South African singer Mshoza, before and after bleaching
It was meant to a pimple blaster, to help with the unsightly outbreaks on my pubescent teenage skin…well that’s what my Aunt told me when she handed me the tiny lime green box. The box contained a small chapstick sized tube. The instructions were simple – apply to affected areas. It was quite bland… pale in colour and odourless. Finally I had a remedy for teenage hormonal skin eruptions! But my excitement was short-lived, after a few weeks of “treatment”, my face began to resemble a patchwork of dark and light splotches.
I was 12 years old and that was my introduction to skin lightening. Some of us enter this realm with honest expectations – get rid of acne and pimples, others for the obvious desire for the elusive “glowing, fair, soft, young, clear, radiant” skin…. 6 words that can make any facial cosmetic product sell sell sell!!!!
Women (and no surprises here…a lot of men ) have a desperate desire that borders on manic obsessions for beautiful fair skin. Studies show that men from all races prefer fairer skinned females.
Fair skin is subconsciously linked to “innocence, purity, modesty, virginity, vulnerability and goodness”.
The preference for light skinned women has remained prevalent over time in all cultures: Asian, European, African, Caribbean and American however they are exceptions like the Maasai in Kenya who associate light complexions with being cursed or witchcraft.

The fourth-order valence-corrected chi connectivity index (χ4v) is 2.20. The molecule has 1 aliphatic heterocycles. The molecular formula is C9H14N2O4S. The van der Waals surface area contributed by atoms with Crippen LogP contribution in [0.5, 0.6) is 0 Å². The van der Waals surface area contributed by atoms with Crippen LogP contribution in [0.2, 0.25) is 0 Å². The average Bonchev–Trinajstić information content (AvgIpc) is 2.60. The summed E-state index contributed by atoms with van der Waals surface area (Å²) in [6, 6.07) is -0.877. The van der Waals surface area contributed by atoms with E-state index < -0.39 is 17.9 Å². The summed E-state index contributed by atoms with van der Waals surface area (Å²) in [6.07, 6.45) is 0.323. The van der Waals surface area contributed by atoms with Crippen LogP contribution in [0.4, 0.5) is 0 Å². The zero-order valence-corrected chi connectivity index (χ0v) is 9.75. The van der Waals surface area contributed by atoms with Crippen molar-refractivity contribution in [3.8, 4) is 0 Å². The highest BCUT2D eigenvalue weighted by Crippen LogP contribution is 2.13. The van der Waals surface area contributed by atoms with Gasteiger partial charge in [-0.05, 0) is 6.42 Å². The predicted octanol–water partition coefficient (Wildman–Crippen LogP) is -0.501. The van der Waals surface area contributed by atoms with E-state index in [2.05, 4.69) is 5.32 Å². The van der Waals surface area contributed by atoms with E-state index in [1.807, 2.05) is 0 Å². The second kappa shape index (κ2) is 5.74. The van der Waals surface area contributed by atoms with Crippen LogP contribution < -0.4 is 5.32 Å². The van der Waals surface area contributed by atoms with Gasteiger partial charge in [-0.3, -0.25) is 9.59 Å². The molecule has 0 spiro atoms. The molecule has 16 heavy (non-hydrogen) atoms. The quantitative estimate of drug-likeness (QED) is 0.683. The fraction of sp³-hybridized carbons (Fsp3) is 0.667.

In Europe, during the Industrial revolution, light skin was associated with high social status as those with tanned skin were the poorer classes who worked outdoors. Colonization and racism perpetrated the idea that light skin slaves were more beautiful, smarter and cooperative and they often got jobs working in the house “house Negros” while their darker relatives slaved in the fields “field Negros”. Lighter skin amongst blacks still retains its elevated status to the point that studies have associated blackness with low self esteem.
So in a quest to marry men of a high social standing, beauty, confidence and self esteem, women are supporting a multibillion dollar skin lightening industry. In 2015, the skin lightening industry will be worth 10 billion dollars. The biggest demand for skin lighteners is Asia, in 2009 Asians spent an estimated $18 billion (which contradicts other figures) but with the West becoming more ethnically diverse the demand for products is increasing.